During the 1899 South African War, the Duke of Cornwall, Prince of Wales Regiment built a fort on the highest hill, south of Pretoria, on a farm owned by the Van der Byl family. Over the years, the hill became known as “Cornwall Hill”. In the mid-1990s the hill and surroundings were turned into a high-end housing estate named Cornwall Hill Estate and Mr Van der Byl donated some of the land for the building of a new private school, to be named Cornwall Hill College.


Despite being just over 20 years old, Cornwall Hill College has three interesting historical ties with events dating back to the late 19th and early and mid 20th centuries. The first two events are directly associated with Cornwall in England, while the third event ties in with local history.



Firstly, our College is so named because of its close proximity to Cornwall Hill, a prominent hill south of Pretoria, on which a fort was built by the Duke of Cornwall’s Light Infantry, at the time of the Anglo-Boer War. Their task was to safeguard the railway line between Johannesburg and Pretoria. As a result of the area’s historical ties with Cornwall in England, we have created a Cornish theme in our College. Our crest, credo and uniform tartan are all derived from the Duke of Cornwall’s heraldry and dress codes, while the four ‘houses’ are named after Cornish cities.


The second historical tie with the past revolves around a Grade 12 learner of 2003, her great, great grandfather, Howard Lamb and her grandfather, Colin Duff. Howard Lamb, a fisherman, was also captain of a lifeboat that operated along the Cornish coast. His grandson, Colin Duff, often accompanied him on rescue missions. Visitors to our Library and Resources Centre will notice a ship’s bell mounted on a wall in the entrance foyer. The bell was cast in the United Kingdom in 1899 and was fitted to a ship called the Mariposa, which was commissioned for service in January 1900. In May of the same year, while sailing along the Cornish coast, the Mariposa caught fire and was beached. She was later re-floated, refurbished, sold and renamed. The original bell somehow landed in Howard Lamb’s possession and he in turn gave Colin Duff the bell “in recognition for his help in rescues and for being the youngest lad to ably assist in sea rescues!” Years later Colin Duff’s widow donated the bell to Cornwall Hill College, in honour of her granddaughter.


Thirdly, the site on which Cornwall Hill College is built was originally the municipal refuse dumping site for Irene! The symbolism stemming from the “then and now” speaks of creating something great out of nothing! This points uniquely to the growth and development of Cornwall Hill College, an institution that has literally grown out of what was essentially an eyesore created to absorb society’s cast-offs, to its becoming a highly sought after educational institution! This is amply borne out by the phenomenal growth and development of our School, not only in relation to the buildings and state-of-the-art facilities but more importantly, in the holistic nurturing, moulding and educating of our pupils from their “raw material” years in the Pre-school to their becoming locally relevant and internationally competitive young adults in Grade 12.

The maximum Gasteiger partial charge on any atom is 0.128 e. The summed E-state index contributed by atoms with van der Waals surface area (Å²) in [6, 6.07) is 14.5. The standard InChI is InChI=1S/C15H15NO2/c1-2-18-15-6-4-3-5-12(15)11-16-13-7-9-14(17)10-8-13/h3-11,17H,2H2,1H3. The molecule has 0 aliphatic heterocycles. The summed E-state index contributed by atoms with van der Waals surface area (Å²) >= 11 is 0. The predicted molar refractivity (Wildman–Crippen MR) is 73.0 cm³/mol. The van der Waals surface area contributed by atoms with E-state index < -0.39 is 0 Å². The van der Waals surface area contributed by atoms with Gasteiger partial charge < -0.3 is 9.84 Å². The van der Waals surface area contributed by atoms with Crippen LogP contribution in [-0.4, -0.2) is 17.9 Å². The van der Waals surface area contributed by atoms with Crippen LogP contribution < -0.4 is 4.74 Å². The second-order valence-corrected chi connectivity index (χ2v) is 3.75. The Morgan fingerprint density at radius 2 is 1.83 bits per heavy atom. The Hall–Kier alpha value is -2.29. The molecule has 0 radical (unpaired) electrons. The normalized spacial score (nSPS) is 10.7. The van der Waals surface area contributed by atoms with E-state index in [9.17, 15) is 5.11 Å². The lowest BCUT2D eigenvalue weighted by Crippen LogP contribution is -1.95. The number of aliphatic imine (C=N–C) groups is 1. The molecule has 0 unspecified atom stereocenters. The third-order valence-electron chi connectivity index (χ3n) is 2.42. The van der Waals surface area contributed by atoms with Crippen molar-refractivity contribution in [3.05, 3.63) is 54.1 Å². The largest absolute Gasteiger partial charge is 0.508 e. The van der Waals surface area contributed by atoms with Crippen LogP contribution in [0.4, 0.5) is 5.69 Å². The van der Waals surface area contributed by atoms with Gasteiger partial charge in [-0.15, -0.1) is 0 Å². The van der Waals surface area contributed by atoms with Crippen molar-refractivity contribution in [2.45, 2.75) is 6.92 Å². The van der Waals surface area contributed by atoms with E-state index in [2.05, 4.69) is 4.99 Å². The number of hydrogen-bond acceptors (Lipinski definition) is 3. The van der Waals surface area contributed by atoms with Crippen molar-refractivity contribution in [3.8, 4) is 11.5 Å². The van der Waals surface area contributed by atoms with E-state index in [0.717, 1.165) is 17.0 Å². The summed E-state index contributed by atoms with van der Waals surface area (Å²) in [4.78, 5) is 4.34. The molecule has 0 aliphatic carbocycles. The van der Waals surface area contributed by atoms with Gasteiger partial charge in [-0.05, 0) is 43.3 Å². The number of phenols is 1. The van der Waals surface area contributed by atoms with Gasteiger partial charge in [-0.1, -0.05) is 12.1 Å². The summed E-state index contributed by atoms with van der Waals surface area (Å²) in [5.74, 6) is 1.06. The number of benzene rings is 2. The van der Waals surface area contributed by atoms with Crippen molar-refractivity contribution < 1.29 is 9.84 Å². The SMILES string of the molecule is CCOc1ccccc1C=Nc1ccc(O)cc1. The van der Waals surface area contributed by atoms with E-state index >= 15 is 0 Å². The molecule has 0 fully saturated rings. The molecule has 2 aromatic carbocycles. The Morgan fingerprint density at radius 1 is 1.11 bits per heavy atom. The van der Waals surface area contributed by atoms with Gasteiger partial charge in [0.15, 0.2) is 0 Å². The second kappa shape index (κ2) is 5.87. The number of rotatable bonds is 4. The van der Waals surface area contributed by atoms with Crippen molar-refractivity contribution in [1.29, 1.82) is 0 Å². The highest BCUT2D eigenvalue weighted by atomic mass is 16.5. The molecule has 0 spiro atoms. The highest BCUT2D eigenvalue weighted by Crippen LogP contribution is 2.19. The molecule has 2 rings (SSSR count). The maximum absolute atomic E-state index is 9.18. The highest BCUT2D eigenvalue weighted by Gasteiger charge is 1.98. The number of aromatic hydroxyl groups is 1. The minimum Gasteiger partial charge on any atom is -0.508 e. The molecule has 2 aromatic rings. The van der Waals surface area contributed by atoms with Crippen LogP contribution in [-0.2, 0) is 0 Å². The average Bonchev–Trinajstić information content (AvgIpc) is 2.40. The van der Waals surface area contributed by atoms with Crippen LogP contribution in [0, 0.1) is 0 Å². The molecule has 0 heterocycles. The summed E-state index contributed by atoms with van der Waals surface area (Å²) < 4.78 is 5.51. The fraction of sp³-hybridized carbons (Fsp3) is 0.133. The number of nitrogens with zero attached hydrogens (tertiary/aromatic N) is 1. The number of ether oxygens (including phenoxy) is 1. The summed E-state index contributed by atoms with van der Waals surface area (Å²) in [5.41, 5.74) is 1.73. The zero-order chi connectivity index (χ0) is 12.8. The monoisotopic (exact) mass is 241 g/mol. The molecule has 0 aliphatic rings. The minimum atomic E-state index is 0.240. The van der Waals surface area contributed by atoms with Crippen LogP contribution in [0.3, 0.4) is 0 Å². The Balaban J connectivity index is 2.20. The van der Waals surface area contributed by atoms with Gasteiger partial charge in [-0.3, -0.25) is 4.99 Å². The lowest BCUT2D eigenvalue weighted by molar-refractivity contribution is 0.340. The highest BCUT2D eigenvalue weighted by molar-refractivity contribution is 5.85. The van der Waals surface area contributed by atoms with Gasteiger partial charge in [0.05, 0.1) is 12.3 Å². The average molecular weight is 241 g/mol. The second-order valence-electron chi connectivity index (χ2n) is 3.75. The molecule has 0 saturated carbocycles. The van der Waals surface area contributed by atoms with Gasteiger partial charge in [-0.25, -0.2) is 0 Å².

To maintain the connection with the past, the founders of the School decided to use symbols associated with the Duke and his Regiment.



Sea Around Cornwall


Royalty, Duke of Cornwall


Bezants (coins)


Tin Mines Around Cornwall

Our school crest is a combination of two different crests. Duke of Cornwall’s Crest and Cornwall Light Infantry Crest.

No crest can look exactly the same as another. Our crest, while making use of the other two crests, also has its own uniqueness.

Our motto “Singuli Omnes” is Latin for “One and All”.

The crown has Proteas on it, to represent South Africa.

We use 8 bezants, not 15 like the Duke of Cornwall’s Crest.

Duke of Cornwall


Symbol of royalty


15 gold coins


The motto – “One and All”

Maltese Crosses

Representing the church

Cornwall Light Infantry


Loyalty to the Duke of Cornwall


Represents the bugle

used to call two parties

to battle.



The city of Bodmin is home to St Petroc’s Church. It is the second largest church in Cornwall.

Saint Petroc moved to this peaceful area many years ago to build a place where he and others could live and worship. The church is still there today but the other buildings where the monks once lived have all collapsed into ruins.


Camborne was a tiny village until copper and tin were found in the area. People came from far and wide to mine these metals. It soon became a large productive city, where inventors and engineers helped to make the Cornish mines famous throughout the world. Camborne became one of the richest tin mining areas in the world.



Truro is the capital city of Cornwall and it is situated on the Truro River.

It is the Arts Centre of Cornwall, and many theatrical performances are presented in the “Hall of Cornwall’. The Truro Jazz Festival is held in Summer, people dress up in colourful costumes and perform their talents in the streets. Truro is also home to the famous Truro Cathedral.


This Western town is situated on the coast.

It is full of beautiful gardens and buildings. Palm and banana trees grow in the wonderful mild climate. A very famous Opera, “The Pirates of Penzance’’ used this lovely town as its setting.